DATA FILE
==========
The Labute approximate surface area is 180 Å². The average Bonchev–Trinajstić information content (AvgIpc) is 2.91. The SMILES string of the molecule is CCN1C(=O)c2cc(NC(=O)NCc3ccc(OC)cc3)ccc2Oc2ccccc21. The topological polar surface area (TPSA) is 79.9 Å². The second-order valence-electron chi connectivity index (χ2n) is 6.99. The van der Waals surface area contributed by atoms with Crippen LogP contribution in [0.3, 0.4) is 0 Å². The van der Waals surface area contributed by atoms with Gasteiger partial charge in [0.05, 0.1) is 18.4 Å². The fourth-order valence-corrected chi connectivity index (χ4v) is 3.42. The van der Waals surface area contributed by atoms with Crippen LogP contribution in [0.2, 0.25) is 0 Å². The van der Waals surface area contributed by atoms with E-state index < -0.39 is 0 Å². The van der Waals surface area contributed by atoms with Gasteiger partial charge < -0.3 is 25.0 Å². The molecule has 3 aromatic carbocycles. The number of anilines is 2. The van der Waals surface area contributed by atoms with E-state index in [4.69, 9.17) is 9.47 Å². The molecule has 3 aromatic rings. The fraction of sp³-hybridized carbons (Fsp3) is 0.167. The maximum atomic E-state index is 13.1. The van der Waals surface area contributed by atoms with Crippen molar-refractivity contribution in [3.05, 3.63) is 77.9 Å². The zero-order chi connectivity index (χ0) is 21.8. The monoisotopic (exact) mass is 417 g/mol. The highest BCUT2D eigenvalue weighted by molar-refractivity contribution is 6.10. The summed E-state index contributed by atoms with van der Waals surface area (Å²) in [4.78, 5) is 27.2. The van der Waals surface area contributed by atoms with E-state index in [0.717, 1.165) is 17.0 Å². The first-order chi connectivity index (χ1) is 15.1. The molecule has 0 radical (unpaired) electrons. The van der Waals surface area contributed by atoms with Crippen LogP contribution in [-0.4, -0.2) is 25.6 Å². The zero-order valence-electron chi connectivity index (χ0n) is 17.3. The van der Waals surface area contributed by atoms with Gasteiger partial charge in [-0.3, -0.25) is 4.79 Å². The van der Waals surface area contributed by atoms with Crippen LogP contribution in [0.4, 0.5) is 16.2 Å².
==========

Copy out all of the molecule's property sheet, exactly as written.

The Labute approximate surface area is 180 Å². The average Bonchev–Trinajstić information content (AvgIpc) is 2.91. The SMILES string of the molecule is CCN1C(=O)c2cc(NC(=O)NCc3ccc(OC)cc3)ccc2Oc2ccccc21. The topological polar surface area (TPSA) is 79.9 Å². The second-order valence-electron chi connectivity index (χ2n) is 6.99. The van der Waals surface area contributed by atoms with Crippen LogP contribution in [0.3, 0.4) is 0 Å². The van der Waals surface area contributed by atoms with Gasteiger partial charge in [0.05, 0.1) is 18.4 Å². The fourth-order valence-corrected chi connectivity index (χ4v) is 3.42. The van der Waals surface area contributed by atoms with Crippen LogP contribution in [0.2, 0.25) is 0 Å². The van der Waals surface area contributed by atoms with E-state index < -0.39 is 0 Å². The van der Waals surface area contributed by atoms with Gasteiger partial charge < -0.3 is 25.0 Å². The molecule has 3 aromatic carbocycles. The number of anilines is 2. The van der Waals surface area contributed by atoms with E-state index in [4.69, 9.17) is 9.47 Å². The molecule has 3 aromatic rings. The fraction of sp³-hybridized carbons (Fsp3) is 0.167. The maximum atomic E-state index is 13.1. The van der Waals surface area contributed by atoms with Crippen molar-refractivity contribution in [3.05, 3.63) is 77.9 Å². The zero-order chi connectivity index (χ0) is 21.8. The monoisotopic (exact) mass is 417 g/mol. The highest BCUT2D eigenvalue weighted by molar-refractivity contribution is 6.10. The summed E-state index contributed by atoms with van der Waals surface area (Å²) in [4.78, 5) is 27.2. The van der Waals surface area contributed by atoms with E-state index in [0.717, 1.165) is 17.0 Å². The first-order chi connectivity index (χ1) is 15.1. The molecule has 0 radical (unpaired) electrons. The van der Waals surface area contributed by atoms with Crippen LogP contribution in [-0.4, -0.2) is 25.6 Å². The zero-order valence-electron chi connectivity index (χ0n) is 17.3. The van der Waals surface area contributed by atoms with Gasteiger partial charge in [-0.3, -0.25) is 4.79 Å². The van der Waals surface area contributed by atoms with Crippen LogP contribution in [0.4, 0.5) is 16.2 Å².